amateur photographer and clerk, was born in London, son of Henry Leigh Hunt and Ellen, née Simpson. He came to New South Wales in 1854 to work as chief clerk of the bullion office at the Royal Mint and soon started to practise photography as a hobby. Hunt and John Smith 's outdoor stereoscopic views taken in 1855 are believed to be the first colonial examples of this type of photograph on card. In 1857 Hunt photographed the wrecked Dunbar on which his two sisters had lost their lives.

Hunt went on photographic excursions around Sydney with William Stanley Jevons , an assayer at the Mint who wrote to his sister Lucy about one such occasion in November 1858:

Mr Hunt of the Mint agreed to go photographing with me and accordingly we started out about 2 p.m. last Saturday … for Middle Harbour, intending to camp out all night and photograph in the calm clear air of early morning. Hunt’s boat is a beautiful light skiff or wager boat named the Terror … [at Middle Head] our photographic zeal was so incited by the bold water-worn cliffs that we decided on landing my lighter apparatus, and taking them off … this was not easily done, nor, after spending an hour and a half over four trials, did we get at all a perfect photograph.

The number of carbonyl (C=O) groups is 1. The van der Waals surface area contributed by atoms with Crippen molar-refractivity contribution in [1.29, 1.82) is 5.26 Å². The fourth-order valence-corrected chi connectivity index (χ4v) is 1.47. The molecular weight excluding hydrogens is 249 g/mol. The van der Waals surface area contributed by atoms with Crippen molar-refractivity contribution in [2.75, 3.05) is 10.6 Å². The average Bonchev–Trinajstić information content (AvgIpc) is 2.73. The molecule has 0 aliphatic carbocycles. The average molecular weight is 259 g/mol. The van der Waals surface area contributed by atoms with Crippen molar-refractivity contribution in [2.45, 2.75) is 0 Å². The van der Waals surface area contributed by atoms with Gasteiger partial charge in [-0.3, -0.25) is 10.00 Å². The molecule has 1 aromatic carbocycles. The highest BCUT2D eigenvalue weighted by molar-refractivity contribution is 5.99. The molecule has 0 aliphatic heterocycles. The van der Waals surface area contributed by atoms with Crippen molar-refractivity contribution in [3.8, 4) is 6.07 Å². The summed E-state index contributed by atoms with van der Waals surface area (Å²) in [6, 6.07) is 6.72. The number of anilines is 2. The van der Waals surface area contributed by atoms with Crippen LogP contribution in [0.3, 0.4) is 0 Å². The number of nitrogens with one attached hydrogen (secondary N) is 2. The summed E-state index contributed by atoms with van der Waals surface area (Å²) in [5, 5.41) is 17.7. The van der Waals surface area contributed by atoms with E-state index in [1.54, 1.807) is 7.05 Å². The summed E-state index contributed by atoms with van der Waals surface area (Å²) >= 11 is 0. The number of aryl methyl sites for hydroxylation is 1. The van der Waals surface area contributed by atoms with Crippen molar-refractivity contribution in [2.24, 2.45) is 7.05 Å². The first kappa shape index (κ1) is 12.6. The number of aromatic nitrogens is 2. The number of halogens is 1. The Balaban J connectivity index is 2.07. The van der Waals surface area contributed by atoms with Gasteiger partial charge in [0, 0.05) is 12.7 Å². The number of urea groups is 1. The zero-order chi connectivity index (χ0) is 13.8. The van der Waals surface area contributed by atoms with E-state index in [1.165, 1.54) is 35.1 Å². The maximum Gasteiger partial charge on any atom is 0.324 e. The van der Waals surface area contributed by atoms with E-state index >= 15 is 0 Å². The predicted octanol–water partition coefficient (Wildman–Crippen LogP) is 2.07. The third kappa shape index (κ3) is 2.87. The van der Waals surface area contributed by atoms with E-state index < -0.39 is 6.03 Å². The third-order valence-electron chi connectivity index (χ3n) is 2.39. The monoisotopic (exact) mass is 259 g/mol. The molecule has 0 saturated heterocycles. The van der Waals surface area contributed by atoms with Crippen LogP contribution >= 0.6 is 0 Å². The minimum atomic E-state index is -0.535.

After camping overnight at Willoughby Falls, they finally managed to take photographs which satisfied them: 'Hunt has since printed and mounted one of his plates, producing a really beautiful picture, and certainly the best he has taken. My plate is smaller, and has a slight defect, but otherwise ought to turn out even better’.

In December 1858, together with other amateur photographers, including Professor John Smith , M.F. Moresby and their superior at the Mint, Captain Edward Ward , they exhibited their work at the first photographic conversazione of the Philosophical (Royal) Society of New South Wales. Then, on 22 December 1859, the Sydney Morning Herald reported that the second photographic exhibition of the Philosophical Society contained: 'Twelve views around Sydney from collodion negatives, by Mr Hunt; six large photographs (imported); [and] twenty-three stereographs, from collodion negatives by Messrs. Hunt, Jevons, Moresby and Captain Ward’.

Hunt married Mary Paul in Sydney on 25 November 1860. In 1870 he was transferred to the Melbourne Mint and remained there until appointed deputy-master of the Sydney Mint seven years later. From Sydney he sent a collection of coins and medals struck at the Mint to the 1883 Calcutta International Exhibition. He continued to be an active photographer, producing sets of panoramic cabinet cards up to 1888, his favourite subjects being exteriors and interiors of houses and Sydney’s water supply. Appointed CMG in 1888, Hunt died at Sydney on 27 September 1892.

Three photograph albums and 200 stereo cards donated to the Historic Photograph Collection at the University of Sydney came from Hunt’s collection. Most are his work but almost all his Sydney Philosophic Society colleagues are included.

Wickman, Warren
Groom, Barry
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